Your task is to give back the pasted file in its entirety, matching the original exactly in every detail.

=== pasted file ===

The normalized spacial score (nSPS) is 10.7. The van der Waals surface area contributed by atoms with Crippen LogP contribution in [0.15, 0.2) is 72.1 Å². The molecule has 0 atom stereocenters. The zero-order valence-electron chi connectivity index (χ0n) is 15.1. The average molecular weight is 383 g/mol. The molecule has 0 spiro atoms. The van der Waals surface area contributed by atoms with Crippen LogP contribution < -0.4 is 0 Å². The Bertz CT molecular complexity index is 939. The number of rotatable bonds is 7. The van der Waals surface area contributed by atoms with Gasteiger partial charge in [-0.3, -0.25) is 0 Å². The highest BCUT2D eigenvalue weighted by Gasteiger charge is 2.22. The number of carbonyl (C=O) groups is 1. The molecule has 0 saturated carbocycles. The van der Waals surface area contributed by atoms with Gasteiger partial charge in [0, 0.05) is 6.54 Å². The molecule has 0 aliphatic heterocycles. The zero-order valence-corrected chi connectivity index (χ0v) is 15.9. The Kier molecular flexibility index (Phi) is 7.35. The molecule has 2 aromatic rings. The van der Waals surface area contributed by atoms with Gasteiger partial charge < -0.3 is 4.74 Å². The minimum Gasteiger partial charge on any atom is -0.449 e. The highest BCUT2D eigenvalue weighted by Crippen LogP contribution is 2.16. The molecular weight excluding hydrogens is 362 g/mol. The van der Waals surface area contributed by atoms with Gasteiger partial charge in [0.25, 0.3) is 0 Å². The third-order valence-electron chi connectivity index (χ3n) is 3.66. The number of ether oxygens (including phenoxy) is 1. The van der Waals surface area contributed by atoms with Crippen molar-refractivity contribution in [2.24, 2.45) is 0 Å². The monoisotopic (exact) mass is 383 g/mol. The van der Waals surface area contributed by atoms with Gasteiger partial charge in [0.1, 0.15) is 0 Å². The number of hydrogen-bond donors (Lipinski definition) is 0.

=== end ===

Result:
The normalized spacial score (nSPS) is 10.7. The van der Waals surface area contributed by atoms with Crippen LogP contribution in [0.15, 0.2) is 72.1 Å². The molecule has 0 atom stereocenters. The zero-order valence-electron chi connectivity index (χ0n) is 15.1. The average molecular weight is 383 g/mol. The molecule has 0 spiro atoms. The van der Waals surface area contributed by atoms with Crippen LogP contribution < -0.4 is 0 Å². The Bertz CT molecular complexity index is 939. The number of rotatable bonds is 7. The van der Waals surface area contributed by atoms with Gasteiger partial charge in [-0.3, -0.25) is 0 Å². The highest BCUT2D eigenvalue weighted by Gasteiger charge is 2.22. The number of carbonyl (C=O) groups is 1. The molecule has 0 saturated carbocycles. The van der Waals surface area contributed by atoms with Gasteiger partial charge in [0, 0.05) is 6.54 Å². The molecule has 0 aliphatic heterocycles. The zero-order valence-corrected chi connectivity index (χ0v) is 15.9. The Kier molecular flexibility index (Phi) is 7.35. The molecule has 2 aromatic rings. The van der Waals surface area contributed by atoms with Gasteiger partial charge < -0.3 is 4.74 Å². The minimum Gasteiger partial charge on any atom is -0.449 e. The highest BCUT2D eigenvalue weighted by Crippen LogP contribution is 2.16. The molecular weight excluding hydrogens is 362 g/mol. The van der Waals surface area contributed by atoms with Gasteiger partial charge in [0.25, 0.3) is 0 Å². The third-order valence-electron chi connectivity index (χ3n) is 3.66. The number of ether oxygens (including phenoxy) is 1. The van der Waals surface area contributed by atoms with Crippen molar-refractivity contribution in [2.24, 2.45) is 0 Å². The monoisotopic (exact) mass is 383 g/mol. The van der Waals surface area contributed by atoms with Gasteiger partial charge in [0.1, 0.15) is 0 Å². The number of hydrogen-bond donors (Lipinski definition) is 0.